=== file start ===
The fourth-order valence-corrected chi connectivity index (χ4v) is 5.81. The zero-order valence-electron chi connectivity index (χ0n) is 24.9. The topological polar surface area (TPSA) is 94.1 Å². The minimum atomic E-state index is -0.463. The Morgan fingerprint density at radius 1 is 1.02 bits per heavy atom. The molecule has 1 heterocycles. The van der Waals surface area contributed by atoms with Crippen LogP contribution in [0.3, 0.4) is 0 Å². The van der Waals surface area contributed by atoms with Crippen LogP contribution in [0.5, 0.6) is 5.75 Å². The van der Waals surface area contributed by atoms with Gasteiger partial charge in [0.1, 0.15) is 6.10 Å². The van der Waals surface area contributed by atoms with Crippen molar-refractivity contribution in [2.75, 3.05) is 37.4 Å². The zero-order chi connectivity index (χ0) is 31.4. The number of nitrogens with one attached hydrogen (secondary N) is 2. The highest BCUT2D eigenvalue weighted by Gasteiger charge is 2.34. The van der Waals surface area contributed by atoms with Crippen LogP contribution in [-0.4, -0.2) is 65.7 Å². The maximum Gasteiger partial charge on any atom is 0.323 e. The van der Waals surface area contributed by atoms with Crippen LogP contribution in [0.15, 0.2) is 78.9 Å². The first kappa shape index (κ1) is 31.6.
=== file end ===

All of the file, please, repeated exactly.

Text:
The fourth-order valence-corrected chi connectivity index (χ4v) is 5.81. The zero-order valence-electron chi connectivity index (χ0n) is 24.9. The topological polar surface area (TPSA) is 94.1 Å². The minimum atomic E-state index is -0.463. The Morgan fingerprint density at radius 1 is 1.02 bits per heavy atom. The molecule has 1 heterocycles. The van der Waals surface area contributed by atoms with Crippen LogP contribution in [0.3, 0.4) is 0 Å². The van der Waals surface area contributed by atoms with Crippen LogP contribution in [0.5, 0.6) is 5.75 Å². The van der Waals surface area contributed by atoms with Gasteiger partial charge in [0.1, 0.15) is 6.10 Å². The van der Waals surface area contributed by atoms with Crippen molar-refractivity contribution in [2.75, 3.05) is 37.4 Å². The zero-order chi connectivity index (χ0) is 31.4. The number of nitrogens with one attached hydrogen (secondary N) is 2. The highest BCUT2D eigenvalue weighted by Gasteiger charge is 2.34. The van der Waals surface area contributed by atoms with Crippen LogP contribution in [-0.4, -0.2) is 65.7 Å². The maximum Gasteiger partial charge on any atom is 0.323 e. The van der Waals surface area contributed by atoms with Crippen LogP contribution in [0.15, 0.2) is 78.9 Å². The first kappa shape index (κ1) is 31.6.